Citizens Confront Wellpoint: Giant Insurer a Poster-Child for Abusive Practices
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On Tuesday, employees at WellPoint's headquarters at 120 Monument Circle in downtown Indianapolis will be able to meet some of the victims of the insurance giant's greed. Several hundred people will rally at noon, including clergy, doctors and nurses, members of labor unions and community groups, and everyday citizens fed up with the health insurance industry's efforts to thwart much-needed reform. Like their counterparts at rallies around the country on the same day, people wronged by WellPoint will share their personal stories. In some cities, protesters will read the stories of those who are no longer alive due to insurance company abuses.
In Milwaukee, Marquette students, members of SEIU, AFSCME, and other unions, MICAH (a coalition of religious congregations), 9-to-5 (an organizing of working women), Wisconsin Citizen Action, and others will start picketing at 11:30 am outside the building where WellPoint CEO Braly will be speaking at a $400-per-table business luncheon. The goal is to "expose WellPoint's shameful business practices and abuse of patients," explained Brian Rothgery, Wisconsin coordinator for Health Care for America Now.
At all rallies around the country -- under the slogan "Big Insurance: Sick of It" -- protesters will demand that Braly and other health insurance company CEOs pledge to do the following:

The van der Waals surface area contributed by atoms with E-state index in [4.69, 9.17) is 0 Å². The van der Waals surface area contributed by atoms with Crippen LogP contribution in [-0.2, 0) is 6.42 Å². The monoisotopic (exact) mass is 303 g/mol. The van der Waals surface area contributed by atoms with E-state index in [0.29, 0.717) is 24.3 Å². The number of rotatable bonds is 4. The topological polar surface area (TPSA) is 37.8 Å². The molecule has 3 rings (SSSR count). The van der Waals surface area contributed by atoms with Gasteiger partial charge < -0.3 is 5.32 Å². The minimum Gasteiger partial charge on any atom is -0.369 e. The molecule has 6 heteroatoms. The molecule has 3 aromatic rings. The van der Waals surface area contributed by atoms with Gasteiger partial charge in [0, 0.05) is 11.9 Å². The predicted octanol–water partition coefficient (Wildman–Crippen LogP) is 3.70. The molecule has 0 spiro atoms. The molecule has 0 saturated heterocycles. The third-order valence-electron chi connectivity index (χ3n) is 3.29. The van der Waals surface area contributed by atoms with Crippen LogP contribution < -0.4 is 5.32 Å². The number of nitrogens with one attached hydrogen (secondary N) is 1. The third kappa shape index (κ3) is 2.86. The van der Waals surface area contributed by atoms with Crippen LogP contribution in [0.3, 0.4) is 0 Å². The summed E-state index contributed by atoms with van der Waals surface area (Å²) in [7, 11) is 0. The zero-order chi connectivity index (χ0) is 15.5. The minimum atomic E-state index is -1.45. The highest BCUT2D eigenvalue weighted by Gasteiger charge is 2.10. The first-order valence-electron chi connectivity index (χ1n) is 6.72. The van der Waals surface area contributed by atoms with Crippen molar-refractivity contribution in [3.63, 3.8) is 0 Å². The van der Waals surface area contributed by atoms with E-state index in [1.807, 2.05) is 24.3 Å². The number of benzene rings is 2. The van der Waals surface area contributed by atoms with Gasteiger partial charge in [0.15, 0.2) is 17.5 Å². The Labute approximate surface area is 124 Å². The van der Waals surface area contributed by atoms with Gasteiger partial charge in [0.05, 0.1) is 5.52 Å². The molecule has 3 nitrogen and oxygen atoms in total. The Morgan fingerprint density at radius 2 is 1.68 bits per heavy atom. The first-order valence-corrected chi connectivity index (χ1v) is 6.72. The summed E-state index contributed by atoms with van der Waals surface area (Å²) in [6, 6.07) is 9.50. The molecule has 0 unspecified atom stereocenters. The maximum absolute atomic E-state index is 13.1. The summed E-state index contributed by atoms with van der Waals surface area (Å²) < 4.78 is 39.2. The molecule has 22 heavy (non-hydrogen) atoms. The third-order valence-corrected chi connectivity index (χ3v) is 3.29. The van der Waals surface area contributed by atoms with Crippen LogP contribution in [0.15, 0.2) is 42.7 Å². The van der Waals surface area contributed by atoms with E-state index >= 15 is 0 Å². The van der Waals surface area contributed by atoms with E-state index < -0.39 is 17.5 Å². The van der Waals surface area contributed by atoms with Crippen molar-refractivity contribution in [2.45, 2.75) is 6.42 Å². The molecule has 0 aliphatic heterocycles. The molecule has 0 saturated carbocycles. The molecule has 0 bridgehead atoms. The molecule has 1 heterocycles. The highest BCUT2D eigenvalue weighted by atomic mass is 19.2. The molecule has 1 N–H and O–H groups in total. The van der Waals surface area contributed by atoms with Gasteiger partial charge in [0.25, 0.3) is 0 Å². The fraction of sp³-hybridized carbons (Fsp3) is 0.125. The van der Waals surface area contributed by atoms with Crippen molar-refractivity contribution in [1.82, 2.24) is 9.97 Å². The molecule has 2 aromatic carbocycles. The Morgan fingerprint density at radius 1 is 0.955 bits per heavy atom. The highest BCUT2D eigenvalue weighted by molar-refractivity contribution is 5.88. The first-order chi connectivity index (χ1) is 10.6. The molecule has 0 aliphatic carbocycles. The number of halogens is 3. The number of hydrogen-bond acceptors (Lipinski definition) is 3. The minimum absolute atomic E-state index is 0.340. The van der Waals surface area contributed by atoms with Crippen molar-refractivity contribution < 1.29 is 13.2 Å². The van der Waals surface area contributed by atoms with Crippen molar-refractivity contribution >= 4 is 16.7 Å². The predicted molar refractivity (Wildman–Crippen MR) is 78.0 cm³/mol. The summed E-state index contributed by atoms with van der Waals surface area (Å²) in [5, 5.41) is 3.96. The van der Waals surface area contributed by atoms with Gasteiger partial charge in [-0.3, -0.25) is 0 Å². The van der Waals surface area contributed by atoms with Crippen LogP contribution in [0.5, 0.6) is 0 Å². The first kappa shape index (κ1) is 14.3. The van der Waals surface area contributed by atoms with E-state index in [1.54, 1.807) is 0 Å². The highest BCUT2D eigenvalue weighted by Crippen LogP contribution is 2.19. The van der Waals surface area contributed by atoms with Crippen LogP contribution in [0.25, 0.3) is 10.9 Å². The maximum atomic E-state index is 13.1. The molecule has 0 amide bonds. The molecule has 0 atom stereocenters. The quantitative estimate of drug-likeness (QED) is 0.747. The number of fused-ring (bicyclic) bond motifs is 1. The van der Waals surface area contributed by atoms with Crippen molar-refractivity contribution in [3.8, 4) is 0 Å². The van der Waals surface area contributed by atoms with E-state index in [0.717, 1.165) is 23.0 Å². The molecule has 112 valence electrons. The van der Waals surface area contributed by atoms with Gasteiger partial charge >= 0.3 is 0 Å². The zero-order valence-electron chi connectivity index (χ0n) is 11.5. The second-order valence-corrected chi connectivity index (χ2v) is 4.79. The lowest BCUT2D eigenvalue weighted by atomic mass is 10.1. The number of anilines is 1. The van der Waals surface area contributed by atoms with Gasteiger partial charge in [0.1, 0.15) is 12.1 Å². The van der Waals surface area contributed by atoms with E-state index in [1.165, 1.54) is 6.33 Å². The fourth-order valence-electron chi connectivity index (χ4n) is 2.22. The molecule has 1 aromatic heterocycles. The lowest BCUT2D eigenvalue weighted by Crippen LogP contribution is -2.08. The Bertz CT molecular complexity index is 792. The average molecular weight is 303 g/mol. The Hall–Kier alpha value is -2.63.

• Not stand between a doctor and a patient when it comes to deciding what care that patient needs.
• Not deny coverage or raise rates for individuals or businesses based on a pre-existing medical condition and end arbitrary caps on payments for necessary medical care.
• Terminate any policy or incentive that rewards employees financially or otherwise for denying care and rejecting claims.
• Not use any resources -- including funds, employees, and facilities -- to lobby against or oppose any aspect of the health reform proposals supported by President Obama and being considered by members of the U.S. Congress, including but not limited to a national public health insurance option
"The health insurance companies are spending $641,000 a day to oppose reform because they profit by keeping the system exactly the way it is," said Richard Kirsch, HCAN's national campaign manager. "They take our money and then deny claims; raise premiums, co-pays, and deductibles at will; fabricate pre-existing conditions; and refuse to cover the treatments our doctors prescribe. Enough is enough. We're holding these events to tell big insurance we're sick of it. We need a guarantee of good coverage we can afford, and that includes giving us the choice of a strong national public health insurance option."
"The current health insurance system makes us sick -- as a country," said Justin Ruben, executive director of MoveOn.org, one of the cosponsors of the national day of protest. "If the health insurance industry wins in the health care reform debate, we will all lose. Health care reform with a strong public health insurance option will help lower skyrocketing health care costs and expand coverage to millions of Americans, but the health insurance industry opposes it because they are more concerned with protecting their sky-rocketing profits. It's time they got the message that we need real reform, now."
Peter Dreier, professor of politics at Occidental College, is coauthor of "The Next Los Angeles: The Struggle for a Livable City" and "Place Matters: Metropolitics for the 21st Century."